The Economic Challenges before the Next Indian Government and Some Solutions

Setting the Stage for the Next Indian Government

Now that the elections are underway, it is time to review and reflect on the challenges for whoever forms the next government in India.

Of special note are the economy and the promise of perils of various problems such as joblessness, farm distress, and lacklustre exports.

Indeed, if not anything, there are huge and seemingly insurmountable challenges as far as unemployment is concerned that some economists warn that unless drastic measures are taken, there would be mass social unrest on a large scale.

While the INC or the Indian National Congress promised a minimum income guarantee or what is known as Universal Basic Income, the BJP or the Bharatiya Janata Party has vowed to accelerate the growth that it claims is now the case with the Indian Economy.

More pertinently, it needs to be mentioned that while the Official Growth Figures do present a rosy picture, the situation on the ground is different and hence, there needs to be more transparency as far as releasing statistics and growth figures for the economy are concerned.

In addition, measures such as Demonetization have to be avoided since they provide nothing but shock value. Apart from this, the GST or the Goods and Services Tax needs to be streamlined and made more effective and efficient.

Why Unemployment Needs Drastic Action

As many experts have pointed out, India’s Demographic Dividend can turn into a Demographic Nightmare is there is not enough job creation happening.

Indeed, the scale and magnitude of the problems of unemployment is such that there has to be drastic action taken to remedy the situation.

For instance, it is no longer enough if the next government accelerates job creation by filling up vacancies in the government and public sector institutions.

On the other hand, it is also not enough to point to loans and skill development for the entrepreneurs and small businesses.

Instead, what is needed is a massive exercise on a war footing that would include kick-starting the Manufacturing sector.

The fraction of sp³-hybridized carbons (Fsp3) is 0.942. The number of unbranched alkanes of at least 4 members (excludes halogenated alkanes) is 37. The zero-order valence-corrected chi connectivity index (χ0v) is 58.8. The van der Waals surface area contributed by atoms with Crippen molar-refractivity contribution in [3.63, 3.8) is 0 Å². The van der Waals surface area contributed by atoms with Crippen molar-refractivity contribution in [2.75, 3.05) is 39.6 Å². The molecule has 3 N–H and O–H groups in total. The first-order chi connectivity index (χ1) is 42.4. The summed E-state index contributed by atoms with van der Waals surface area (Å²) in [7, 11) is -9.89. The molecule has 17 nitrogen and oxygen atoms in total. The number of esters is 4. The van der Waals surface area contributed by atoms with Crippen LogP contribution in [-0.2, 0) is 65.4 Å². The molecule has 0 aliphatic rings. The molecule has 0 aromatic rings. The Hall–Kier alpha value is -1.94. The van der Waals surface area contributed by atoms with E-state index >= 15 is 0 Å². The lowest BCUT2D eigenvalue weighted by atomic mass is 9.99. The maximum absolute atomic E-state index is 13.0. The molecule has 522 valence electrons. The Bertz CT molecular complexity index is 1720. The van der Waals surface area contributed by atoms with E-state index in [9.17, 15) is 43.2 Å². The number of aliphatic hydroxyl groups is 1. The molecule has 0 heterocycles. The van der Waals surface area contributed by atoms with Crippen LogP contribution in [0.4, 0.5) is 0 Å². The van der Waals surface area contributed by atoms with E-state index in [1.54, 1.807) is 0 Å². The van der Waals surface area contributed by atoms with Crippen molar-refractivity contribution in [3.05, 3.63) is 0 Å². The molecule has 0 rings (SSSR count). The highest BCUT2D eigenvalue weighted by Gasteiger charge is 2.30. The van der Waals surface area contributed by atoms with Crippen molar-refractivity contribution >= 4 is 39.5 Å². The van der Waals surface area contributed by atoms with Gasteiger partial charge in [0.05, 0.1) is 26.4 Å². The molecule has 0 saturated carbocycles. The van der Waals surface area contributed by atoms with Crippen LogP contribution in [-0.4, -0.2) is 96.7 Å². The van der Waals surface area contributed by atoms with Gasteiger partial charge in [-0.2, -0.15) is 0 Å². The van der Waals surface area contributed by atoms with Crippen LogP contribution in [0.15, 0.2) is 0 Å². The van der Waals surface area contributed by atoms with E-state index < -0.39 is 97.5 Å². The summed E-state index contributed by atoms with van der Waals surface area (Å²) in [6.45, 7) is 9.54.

Policies such as Make in India go only that far without corresponding changes to the labour laws.

In other words, hiring and firing of workers has to be rationalized so that the private sector invests in new jobs with the belief that downsizing can happen when downturns occur. In other words, joblessness is so rampant that there is a need for Dramatic Action on this front.

India Cannot Leapfrog the Need for a Manufacturing Renaissance

Talking about the Manufacturing Sector, the Next Indian Government has to keep in mind the fact that India just cannot leapfrog into the Developed Economy Status without a Manufacturing Renaissance.

What this means is that despite the stellar contributions of the Services Sector, unless Manufacturing is revived, the Indian Economy would continue to be in a moribund stage.

Indeed, this is the reason for unemployment as well as the poor export and industrial indicators figures which reveal the extent of the slowdown.

For a country that has been so successful in attracting FDI or Foreign Direct Investment in the Stock Market and the Bond Market, it is surprising how little of that has been in the manufacturing sector.

Therefore, the Next Indian Government must make it a high priority item to attract more investment into the manufacturing sector and not the other sectors alone.

Moreover, there has to be a cautious and measured approach as far as Automation is concerned since it has the potential to disrupt the sector leading to layoffs and redundancies.

This is where the Basic Income Scheme that is being touted can make a difference. On the other hand, there are no substitutes to full speed acceleration of the Manufacturing Sector.

Farm Distress and the Banking Sector

A key aspect or challenge before the Next Indian Government is related to addressing the problems of farm distress that have now become so big that there is a need for systemic changes rather than piecemeal solutions.

At the same time, while it is tempting to revive the agriculture sector through loan waivers and bailouts, it needs to be remembered that unless land reforms and the problems faced by small and marginal farmers are addressed, the agriculture sector would continue to languish.

Moreover, in pursuit of low inflation, the MSP or the Minimum Support Prices have been kept low and this contributes to the crisis in the farm sector.

Talking about Inflation and Monetary Policy, the Next Indian Government should allow the Reserve Bank of India to pursue independent policies instead of arm twisting it and coercing it to raise or lower rates according to the government’s whim.

Moreover, there is an urgent need to address the catastrophic levels of debt that the Private Sector has racked up and the NPAs or the Non Performing Assets held by the Banks.

While the IBA or the Insolvency and Bankruptcy Code are a welcome measure, the execution must match the vision.


Lastly, the Elections are always a triumph of hope over experience, and hence, one has to be circumspect about the expectations from the new government.

Indeed, it is tempting to think that the next government would unleash miracles and at the same time, the euphoria of victory would make them more generous than usual.

Our contention is that the jobs crisis needs these promises of change and the other crises can be handled in a more measured manner.

To conclude, elections are the essence of a democracy and we hope that whoever wins the mandate or loses as well respects this fact.

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